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Wilcher v. Potter

June 18, 2010


The opinion of the court was delivered by: Hillman, District Judge


This matter has come before the Court on defendants' motion for summary judgment on plaintiff's claims for disparate treatment based on his race and gender. For the reasons expressed below, defendants' motion will be granted.


In September 2000, plaintiff, Charles Wilcher, became a "craft"*fn1 employee of the United States Postal Service. He first served as a letter carrier, but in July 2006, he became a 204B acting supervisor of the Vineland Delivery and Distribution Center. As a 204B supervisor, plaintiff retained his craft status, but he performed duties of a first-level supervisor.

On March 16, 2007, plaintiff was issued a Notice of Removal, which terminated his employment with the USPS. The Notice of Removal charged plaintiff with improper conduct for being paid for eight hours on July 5, 2006 even though he had not reported for duty that day. Through two formal complaints filed with the EEOC, a grievance filed by his union, and a three-day arbitration hearing, plaintiff challenged the basis for removal by maintaining that he did work on July 5, 2006. Plaintiff explained that he did not perform his supervisor duties that day on the floor, but rather spent the entire day filing with the Vineland Postmaster in her office, behind closed doors or otherwise in an area where other USPS employees could not see him.*fn2

An Office of Inspector General investigation ensued into plaintiff's explanation, and the arbitrator and plaintiff's supervisors all determined it to be without merit, thus leading to plaintiff's discharge. Plaintiff, however, insists that he worked on that date,*fn3 and claims that the USPS terminated his employment because is a black male. As a result, plaintiff filed this action against the USPS*fn4 for unlawful discrimination based on his race and gender.*fn5

Defendants have moved for summary judgment, arguing that plaintiff has failed to establish a prima facie case of race or gender discrimination. Defendants also argue that even if plaintiff could meet his prima facie case, plaintiff has not sufficiently rebutted the USPS's reasons for discharge to prove it was really a pretext.*fn6 Plaintiff argues in response that he has provided evidence sufficient to prove that he suffered from disparate treatment to not only meet his prima facie case, but to allow his case to go to trial before a jury.


A. Jurisdiction

This Court has jurisdiction over this matter pursuant to 42 U.S.C. § 2000e-16(c), which provides that any federal government employee, "within 90 days of receipt of notice of final action taken by a department, agency, or unit . . . if aggrieved by the final disposition of his complaint, or by the failure to take final action on his complaint, may file a civil action as provided in section 2000e-5 of this title, in which civil action the head of the department, agency, or unit, as appropriate, shall be the defendant."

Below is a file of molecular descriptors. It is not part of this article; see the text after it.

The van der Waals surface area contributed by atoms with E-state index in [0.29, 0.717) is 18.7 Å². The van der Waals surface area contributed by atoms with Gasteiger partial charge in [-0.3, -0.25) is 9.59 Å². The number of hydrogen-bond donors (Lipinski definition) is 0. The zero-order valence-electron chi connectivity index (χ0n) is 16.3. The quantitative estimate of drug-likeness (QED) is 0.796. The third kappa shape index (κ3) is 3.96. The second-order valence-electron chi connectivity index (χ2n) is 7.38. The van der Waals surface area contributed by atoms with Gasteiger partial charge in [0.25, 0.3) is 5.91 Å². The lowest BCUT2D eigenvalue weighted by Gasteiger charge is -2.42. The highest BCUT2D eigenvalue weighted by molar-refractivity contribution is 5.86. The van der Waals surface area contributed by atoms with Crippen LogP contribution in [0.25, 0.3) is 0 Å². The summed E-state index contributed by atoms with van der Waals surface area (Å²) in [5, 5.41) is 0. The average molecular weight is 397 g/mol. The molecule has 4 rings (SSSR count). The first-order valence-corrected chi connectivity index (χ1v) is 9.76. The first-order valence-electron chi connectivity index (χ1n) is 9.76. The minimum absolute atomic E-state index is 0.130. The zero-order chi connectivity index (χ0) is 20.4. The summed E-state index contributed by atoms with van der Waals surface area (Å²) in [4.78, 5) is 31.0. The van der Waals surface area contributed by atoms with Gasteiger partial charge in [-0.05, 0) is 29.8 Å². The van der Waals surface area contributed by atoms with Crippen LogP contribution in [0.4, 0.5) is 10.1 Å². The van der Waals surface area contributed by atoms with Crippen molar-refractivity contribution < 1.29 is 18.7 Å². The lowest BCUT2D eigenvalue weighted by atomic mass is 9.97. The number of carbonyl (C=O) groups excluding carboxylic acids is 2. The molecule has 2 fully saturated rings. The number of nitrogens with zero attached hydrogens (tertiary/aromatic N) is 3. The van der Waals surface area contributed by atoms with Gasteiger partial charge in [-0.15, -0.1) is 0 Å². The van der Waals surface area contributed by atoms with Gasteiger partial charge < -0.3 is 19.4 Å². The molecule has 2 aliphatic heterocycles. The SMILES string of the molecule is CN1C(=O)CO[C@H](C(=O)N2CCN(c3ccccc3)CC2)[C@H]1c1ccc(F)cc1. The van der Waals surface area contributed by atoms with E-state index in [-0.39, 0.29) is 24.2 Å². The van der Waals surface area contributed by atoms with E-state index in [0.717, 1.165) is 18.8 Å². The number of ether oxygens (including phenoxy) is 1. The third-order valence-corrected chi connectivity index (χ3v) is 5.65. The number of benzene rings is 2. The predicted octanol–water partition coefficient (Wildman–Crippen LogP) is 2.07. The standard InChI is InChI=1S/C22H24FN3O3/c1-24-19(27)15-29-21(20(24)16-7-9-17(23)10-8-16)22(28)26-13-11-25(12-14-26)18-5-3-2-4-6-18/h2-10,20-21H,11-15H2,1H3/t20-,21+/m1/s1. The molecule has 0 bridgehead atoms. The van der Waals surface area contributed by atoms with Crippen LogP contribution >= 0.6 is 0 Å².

B. Summary Judgment Standard

Summary judgment is appropriate where the Court is satisfied that "the pleadings, depositions, answers to interrogatories, and admissions on file, together with the affidavits, if any, show that there is no genuine issue as to any material fact and that the moving party is entitled to a judgment as a matter of law." Celotex Corp. v. Catrett, 477 U.S. 317, 330 (1986); Fed. R. Civ. P. 56.

An issue is "genuine" if it is supported by evidence such that a reasonable jury could return a verdict in the nonmoving party's favor. Anderson v. Liberty Lobby, Inc., 477 U.S. 242, 248 (1986). A fact is "material" if, under the governing substantive law, a dispute about the fact might affect the outcome of the suit. Id. In considering a motion for summary judgment, a district court may not make credibility determinations or engage in any weighing of the evidence; instead, the non-moving party's evidence "is to be believed and all justifiable inferences are to be drawn in his favor." Marino v. Industrial Crating Co., 358 F.3d 241, 247 (3d Cir. 2004)(quoting Anderson, 477 U.S. at 255).

Initially, the moving party has the burden of demonstrating the absence of a genuine issue of material fact. Celotex Corp. v. Catrett, 477 U.S. 317, 323 (1986). Once the moving party has met this burden, the nonmoving party must identify, by affidavits or otherwise, specific facts showing that there is a genuine issue for trial. Id. Thus, to withstand a properly supported motion for summary judgment, the nonmoving party must identify specific facts and affirmative evidence that contradict those offered by the moving party. Anderson, 477 U.S. at 256-57. A party opposing summary ...

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